The average mortgage arrangement fee has nearly doubled in the past two years, while home loans which charge uncapped fees have soared five-fold in 12 months, new figures show.
Homeowners taking out a mortgage now pay an average of £827 in arrangement fees, up from £634 in November last year and nearly double the £441 charged in 2005, according to financial information group Moneyfacts.co.uk.
At the same time, nearly one in 10 mainstream mortgages charges fees which are a percentage of the amount being borrowed.
Uncapped fees soar
The number of these uncapped fees soared nearly five-fold during the past year, with just 110 different mortgages charging them in November last year compared with 506 now, MoneyExpert.com said.
The percentage fees range from as little as 0.2% of the amount borrowed to as much as 3.5%.
This means a homeowner taking out an average £130,000 mortgage with a 3.5% arrangement fee would face a massive charge of £4,550 just for arranging their home loan.
The high fees will add further pressure to homeowners coming off fixed-rate deals who are already being hit by higher interest rates.
The best fixed-rate deals available are around 1% higher than the rates currently paid by homeowners who took out their mortgage two years ago, and on top of this people could also face arrangement fees running into thousands of pounds.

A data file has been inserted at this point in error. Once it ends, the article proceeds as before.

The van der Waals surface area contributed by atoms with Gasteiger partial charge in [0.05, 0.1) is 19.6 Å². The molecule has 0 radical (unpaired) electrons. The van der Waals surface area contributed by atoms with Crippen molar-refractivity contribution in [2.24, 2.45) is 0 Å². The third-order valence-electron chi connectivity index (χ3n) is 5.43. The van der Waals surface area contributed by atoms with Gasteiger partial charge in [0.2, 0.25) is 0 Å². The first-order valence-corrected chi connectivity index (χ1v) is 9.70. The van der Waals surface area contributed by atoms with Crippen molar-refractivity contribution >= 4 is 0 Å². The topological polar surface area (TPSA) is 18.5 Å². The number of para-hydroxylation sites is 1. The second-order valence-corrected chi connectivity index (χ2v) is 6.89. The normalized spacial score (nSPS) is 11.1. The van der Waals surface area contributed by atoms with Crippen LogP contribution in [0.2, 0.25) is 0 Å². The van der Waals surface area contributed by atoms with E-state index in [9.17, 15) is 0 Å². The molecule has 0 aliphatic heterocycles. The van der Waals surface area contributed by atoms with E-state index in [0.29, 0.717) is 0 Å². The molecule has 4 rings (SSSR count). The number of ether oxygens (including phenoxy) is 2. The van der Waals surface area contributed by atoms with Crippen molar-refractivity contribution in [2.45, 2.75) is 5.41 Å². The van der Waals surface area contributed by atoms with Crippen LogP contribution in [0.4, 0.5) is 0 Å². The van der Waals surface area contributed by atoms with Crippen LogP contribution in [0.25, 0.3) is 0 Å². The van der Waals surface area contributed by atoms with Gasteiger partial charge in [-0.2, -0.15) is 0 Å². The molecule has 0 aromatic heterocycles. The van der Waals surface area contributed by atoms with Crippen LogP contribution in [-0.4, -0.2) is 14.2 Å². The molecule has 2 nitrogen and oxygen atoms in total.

Teresa Fritz, finance expert at Which?, said:’We’ve always said that if you’re looking for a mortgage, it’s vital to look at the overall cost, not just the headline interest rate. This new research underlines the message, and it’s more important now than ever since these extra costs have risen.
‘By pushing up extra costs on mortgage products, maybe lenders are trying to claw back profit they’re losing from other areas of the market, such as overdraft charges.’
Which? runs an online mortgage calculator to help people who want to switch mortgage find the best deal for them.
David Knight, mortgage analyst at Moneyfacts.co.uk, said: ‘Thousands of borrowers coming off a two-year fixed rate will be bracing themselves for higher interest charges, with the best deals over 1% higher than in 2005.
‘But they will also need to prepare themselves to pay much higher fees, with the average fee rising 100%.’
The high fees also make it increasingly difficult for borrowers to find the best mortgage deal for them out of the 6,000-plus loans available, as many lenders apply high arrangement charges to their market leading rates, while also offering deals with higher interest rates but lower upfront fees.
Mr Knight said: ‘The increase in fees may not automatically mean that the cost of the deals has increased. What it does mean is the maze which borrowers need to navigate to get the best deal has become more complicated.
‘Unfortunately too many borrowers still focus their initial attention on getting the best rate, without taking full consideration of the true cost of the deal. Providers to some degree exploit this by offering a wide range of low-rate, high-fee deals.’
But he added that around 24% of all mortgages still did not charge an arrangement fee.
Next year Which? will be investigating all the fees associated with taking out a mortgage.